Students under pressure as Putin runs for re-election
Although he is unlikely to secure the landslide victory of the despots in Central Asia, Putin would nevertheless like to see himself voted in with an overwhelming majority of the votes and with a high voter turnout both in Moscow and in Russia’s numerous regions.
Despite Putin’s visible popularity, many Russians dislike the authoritarian nature of his regime and the extensive corruption in the country. Many also consider Putin’s regime to be stagnant rather than stable.
Weak student activism
Given that students often tend towards political activism, one might ask what Russian students think about Putin? Clearly, Putin’s Stalinistic bureaucratic system does not tally well with the world of iPhones, tweets, global social networks and international travel, which many young people are used to or aspire to. One would expect a large number of students to be opposed to Putin’s regime and his re-election.
But student activism has remained very weak during the entire period of Putin’s reign. Those few student protests that have taken place in different parts of Russia are always small in scale. Leading opposition figure Alexei Navalny, who was arrested at a protest last week, is best known for his anti-corruption campaigns. He has been trying to secure mass public support for his protests, including among students.
But while some young people have shown up at anti-Putin protests and in support of Navalny, their numbers are nowhere near what you might expect of students in Moscow, Saint Petersburg and other large Russian cities.
It is not just that students are politically passive, but about how student protests affect their universities’ relationship with the ruling regime. In Russia, the governing regime finds itself in a privileged position, pressuring leaders of public universities into compliance with its demands, including with regard to the presidential election.
The regime also puts pressure on independent private universities.
One of the best known victims of Putin’s regime is the European University at St Petersburg, a graduate degree-granting higher education institution focused on social sciences and the humanities which introduces Russians to the Western curriculum and places a heavy emphasis on research. The research conducted at the university aims to equal the highest Western standards, something which is atypical in Russia.
Corruption, so widespread in Russian institutions of higher learning, has no place at the European University. As a result, the university has been under pressure from the regime. First, it was stripped of state accreditation. A few months later, education bureaucrats took away its teaching licence. Finally, the city authorities have recently forced the university to hand over its main campus building, meaning it may become homeless.
Putin started his electoral campaign on 5 January and it has already caused controversy. Putin’s visit to Tatarstan in mid-January caused a scandal after social networks reported that students from Kazan University of Aviation were forced to meet with the president. Some allege that students were promised an additional point on their examination scores if they attended the meeting and told they would lose a point if they didn’t.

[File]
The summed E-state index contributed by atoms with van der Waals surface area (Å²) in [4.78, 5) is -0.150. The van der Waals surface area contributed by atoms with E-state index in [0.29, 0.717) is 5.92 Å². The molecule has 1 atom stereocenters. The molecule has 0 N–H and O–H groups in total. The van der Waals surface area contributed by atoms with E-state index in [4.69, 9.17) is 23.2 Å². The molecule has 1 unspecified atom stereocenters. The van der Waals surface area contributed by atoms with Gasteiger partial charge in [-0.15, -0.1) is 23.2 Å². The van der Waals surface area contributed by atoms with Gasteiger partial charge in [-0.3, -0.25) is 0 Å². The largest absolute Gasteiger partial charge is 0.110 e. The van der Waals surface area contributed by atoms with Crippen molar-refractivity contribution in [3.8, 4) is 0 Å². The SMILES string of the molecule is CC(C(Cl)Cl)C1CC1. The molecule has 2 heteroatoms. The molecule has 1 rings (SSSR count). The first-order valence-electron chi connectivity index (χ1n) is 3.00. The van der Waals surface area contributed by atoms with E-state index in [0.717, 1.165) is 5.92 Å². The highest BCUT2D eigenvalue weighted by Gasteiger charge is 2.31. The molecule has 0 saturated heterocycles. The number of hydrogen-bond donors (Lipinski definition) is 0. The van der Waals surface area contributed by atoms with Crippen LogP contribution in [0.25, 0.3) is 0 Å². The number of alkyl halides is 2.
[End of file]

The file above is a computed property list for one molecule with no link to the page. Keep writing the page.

A few days earlier, there was a report that the administration of St Petersburg Polytechnic University had strongly advised its first-year students to support Putin’s presidency bid and were told that doing so would have an impact on their academic grades. A similar situation allegedly took place at Stavropol State Agricultural University.
Putin has to get 300,000 signatures in order to be officially nominated. The politicisation of universities is illegal under Russian law. Both university administrators and the electoral committee deny the allegations of pressuring students to support Putin.
However, the pressure on students isn’t restricted to universities. Earlier in 2017, it was reported that some high school students took part in anti-corruption protests, including those initiated and led by Navalny. The regime reacted immediately: the pro-government media aired allegations that the pupils were paid or promised money to protest and school administrators tightened their control over their pupils’ contacts, political views and leisure time.
The Minister of Education, Olga Vasilieva, said that children should be kept out of politics, period. She clarified that underage included people up to the age of 20.
The chair of the Federation Council, Valentina Matviyenko, called for a legal ban on underage students taking part in political protests. However, such calls do not seem to prevent certain school teachers from teaching their students a pro-Putin song about Uncle Vova [a reference to Vladimir Putin]. Such are the practices in classrooms in Krasnodar. The song also mentions the return of Alaska to Russia.
The pro-Putin ideology imposed on universities and schools by the ruling political regime seems more and more reminiscent of Joseph Stalin’s cult of personality.
Politically motivated protests have to have a base of support and in many societies it is the young who are the most active campaigners. In Russia, though, it is likely that student protests will soon be limited to asking universities to fulfil their contractual obligations in terms of quality teaching and housing as marketisation and commercialisation of higher education gain momentum and interest in democratic protest ebbs away.
Ararat L Osipian is a fellow of the Institute of International Education, New York, and honorary associate at the department of political science, University of Wisconsin-Madison, USA.